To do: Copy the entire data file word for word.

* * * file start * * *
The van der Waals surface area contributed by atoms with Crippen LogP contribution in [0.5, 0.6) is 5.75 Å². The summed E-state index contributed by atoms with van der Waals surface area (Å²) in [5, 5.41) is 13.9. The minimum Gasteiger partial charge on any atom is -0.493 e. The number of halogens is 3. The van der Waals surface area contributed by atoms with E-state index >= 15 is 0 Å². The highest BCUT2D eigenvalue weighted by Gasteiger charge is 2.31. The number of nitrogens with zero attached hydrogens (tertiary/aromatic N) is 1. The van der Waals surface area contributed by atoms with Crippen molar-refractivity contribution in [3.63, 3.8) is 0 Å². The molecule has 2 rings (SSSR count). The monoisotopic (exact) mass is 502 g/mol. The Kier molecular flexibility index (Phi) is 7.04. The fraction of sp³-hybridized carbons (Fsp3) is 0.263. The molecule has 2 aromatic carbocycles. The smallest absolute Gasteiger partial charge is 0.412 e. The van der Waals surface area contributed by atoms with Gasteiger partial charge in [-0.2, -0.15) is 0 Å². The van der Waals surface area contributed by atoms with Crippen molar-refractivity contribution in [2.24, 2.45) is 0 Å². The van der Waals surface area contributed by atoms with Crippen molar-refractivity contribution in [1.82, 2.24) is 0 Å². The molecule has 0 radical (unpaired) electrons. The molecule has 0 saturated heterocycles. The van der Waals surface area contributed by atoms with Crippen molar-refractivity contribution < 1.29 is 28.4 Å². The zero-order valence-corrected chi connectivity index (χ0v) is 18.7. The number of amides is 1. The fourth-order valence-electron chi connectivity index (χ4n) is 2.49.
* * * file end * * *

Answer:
The van der Waals surface area contributed by atoms with Crippen LogP contribution in [0.5, 0.6) is 5.75 Å². The summed E-state index contributed by atoms with van der Waals surface area (Å²) in [5, 5.41) is 13.9. The minimum Gasteiger partial charge on any atom is -0.493 e. The number of halogens is 3. The van der Waals surface area contributed by atoms with E-state index >= 15 is 0 Å². The highest BCUT2D eigenvalue weighted by Gasteiger charge is 2.31. The number of nitrogens with zero attached hydrogens (tertiary/aromatic N) is 1. The van der Waals surface area contributed by atoms with Crippen molar-refractivity contribution in [3.63, 3.8) is 0 Å². The molecule has 2 rings (SSSR count). The monoisotopic (exact) mass is 502 g/mol. The Kier molecular flexibility index (Phi) is 7.04. The fraction of sp³-hybridized carbons (Fsp3) is 0.263. The molecule has 2 aromatic carbocycles. The smallest absolute Gasteiger partial charge is 0.412 e. The van der Waals surface area contributed by atoms with Gasteiger partial charge in [-0.2, -0.15) is 0 Å². The van der Waals surface area contributed by atoms with Crippen molar-refractivity contribution in [2.24, 2.45) is 0 Å². The van der Waals surface area contributed by atoms with Crippen molar-refractivity contribution in [1.82, 2.24) is 0 Å². The molecule has 0 radical (unpaired) electrons. The molecule has 0 saturated heterocycles. The van der Waals surface area contributed by atoms with Crippen molar-refractivity contribution < 1.29 is 28.4 Å². The zero-order valence-corrected chi connectivity index (χ0v) is 18.7. The number of amides is 1. The fourth-order valence-electron chi connectivity index (χ4n) is 2.49.